How to Sleep Like a Professional Cyclist
By Dr. Andy Rosser, Downtown Olympia
There was a time in my life when I could stay up in the evening long enough to get all the things done that I wanted. It was one of my “tricks” of productivity. I could then wake up the next morning and go about my day, catching up as needed, or not. Alas, that ability is gone, and it’s been replaced with a visit from the sandman every night to remind me. I’m not the only one. I see the effects of poor sleep in my practice every day. The health effects of poor sleep on us all is astounding, and the topic comes up very often when I am talking to patients who are having a hard time healing from injuries.
I’ve recently learned about the work of Nick Littlehales (www.sportsleepcoach.com) who is a professional sleep coach from the U.K. He works with many professional sports team, including Great Britain’s Team Sky. His job is to help the athletes organize an optimal sleep/wake routine to optimize rest & recovery despite the rigors of competition, training, and travel.
Although some of his advice is more suited to the professional athletes, the majority of his advice is useful to us all! The rest of this article offers some of his top recommendations for getting better sleep:
How Much Sleep Do We Need? Okay, trick question… In modern times, we’ve created one nocturnal sleep period, but historically, we’ve had up to three in a 24 hour period! (One was in the afternoon, plus two separate periods at night.) Over time, cultural shifts have pushed all of our sleep into one session. Despite this, Littlehale’s best estimate of our sleep requirement is about 7.5 hours of sleep. It take 90 minutes for your body to go through all the necessary stages of sleep, and he recommends getting at least 5 complete cycles (5 x 90 min.) If you want more, go to bed 90 minutes earlier. If you have to get less sleep, skip a 90 minute cycle so you can keep on schedule for waking up.
When Should I Go To Bed? That depends on when you need to get up. Littlehales recommends that wake up time should be between 6:00-8:00 a.m. Once you pick your time, work back in 90 minute blocks of time. So, for a 6:30 a.m. wake up time, 5 cycles of sleep will give you a 11 p.m. bedtime. If you need more sleep on a particular day, go to bed at 9:30 p.m. Once you find your optimal bedtime, stick to it and orient your daily routine to making sure you get in bed on time.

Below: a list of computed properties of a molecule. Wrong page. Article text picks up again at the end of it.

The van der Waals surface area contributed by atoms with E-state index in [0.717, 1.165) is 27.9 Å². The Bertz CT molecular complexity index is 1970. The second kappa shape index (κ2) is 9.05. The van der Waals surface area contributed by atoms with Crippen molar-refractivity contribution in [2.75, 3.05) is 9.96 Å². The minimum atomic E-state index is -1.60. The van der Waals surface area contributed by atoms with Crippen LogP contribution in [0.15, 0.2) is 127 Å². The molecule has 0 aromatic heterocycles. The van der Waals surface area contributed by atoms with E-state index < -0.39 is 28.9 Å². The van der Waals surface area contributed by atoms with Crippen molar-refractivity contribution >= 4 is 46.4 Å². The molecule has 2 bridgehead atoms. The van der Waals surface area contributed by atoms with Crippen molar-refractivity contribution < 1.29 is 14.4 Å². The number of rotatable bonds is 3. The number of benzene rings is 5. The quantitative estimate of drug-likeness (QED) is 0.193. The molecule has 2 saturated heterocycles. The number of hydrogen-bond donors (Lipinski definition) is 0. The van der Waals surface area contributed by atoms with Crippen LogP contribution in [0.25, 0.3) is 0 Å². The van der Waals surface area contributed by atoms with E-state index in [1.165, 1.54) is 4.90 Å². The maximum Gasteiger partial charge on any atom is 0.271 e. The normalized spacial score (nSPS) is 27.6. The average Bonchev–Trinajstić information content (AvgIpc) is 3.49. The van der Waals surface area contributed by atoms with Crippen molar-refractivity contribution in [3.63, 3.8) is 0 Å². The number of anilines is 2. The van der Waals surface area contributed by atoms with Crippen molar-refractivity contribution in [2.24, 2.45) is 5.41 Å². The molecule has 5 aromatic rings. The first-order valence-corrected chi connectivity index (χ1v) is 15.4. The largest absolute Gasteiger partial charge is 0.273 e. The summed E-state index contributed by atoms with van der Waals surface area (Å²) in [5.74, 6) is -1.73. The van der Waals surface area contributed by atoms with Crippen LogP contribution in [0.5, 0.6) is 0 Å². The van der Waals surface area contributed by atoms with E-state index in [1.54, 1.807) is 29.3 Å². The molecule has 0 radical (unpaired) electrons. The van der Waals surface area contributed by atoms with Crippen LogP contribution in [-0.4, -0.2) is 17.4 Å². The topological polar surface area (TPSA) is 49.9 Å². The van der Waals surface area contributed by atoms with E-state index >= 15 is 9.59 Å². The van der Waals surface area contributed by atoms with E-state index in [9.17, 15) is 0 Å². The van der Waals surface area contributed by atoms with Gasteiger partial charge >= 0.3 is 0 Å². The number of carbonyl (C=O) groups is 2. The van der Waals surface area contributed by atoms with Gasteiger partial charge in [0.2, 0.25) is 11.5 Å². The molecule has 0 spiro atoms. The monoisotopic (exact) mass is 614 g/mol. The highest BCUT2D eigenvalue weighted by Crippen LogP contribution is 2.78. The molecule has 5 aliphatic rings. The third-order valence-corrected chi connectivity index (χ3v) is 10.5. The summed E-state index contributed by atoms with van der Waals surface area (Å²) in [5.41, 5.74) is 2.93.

When Should I Take A Nap? Ideally, somewhere between 1:00 & 4:00 p.m. sit or lie down and let yourself unwind by being quiet and letting your mind drift. When you feel like you are falling to sleep, set an alarm for 20 minutes. Even if you don’t actually get to sleep, the break in the day will be refreshing.
Additional Tips. Eat your final meal of the day about 3-4 hours before your bedtime and any nighttime snacks should be eaten at least 90 minutes before bedtime. Then, during the last 90 minutes before going to sleep focus on unwinding so that by your set bedtime you are ready to fall asleep. Littlehales suggests light stretching, a warm bath, or other pampering and recommends avoiding technology, email, social media, and other similar activities since they can activate us and make it harder to move towards sleep. He goes as far as to say that phones should be turned off and removed from the bedroom and that they are not to be used as alarm clocks.
Read more about Dr. Rosser’s adventures as an amateur cyclist www.rosserchiro.com . He is the team chiropractor for the CBC/Olympia Orthopaedic Associates Racing Team, and assists other athletes in the community. For more information, he can be contacted at email@example.com.
photo credit: Matt Polaine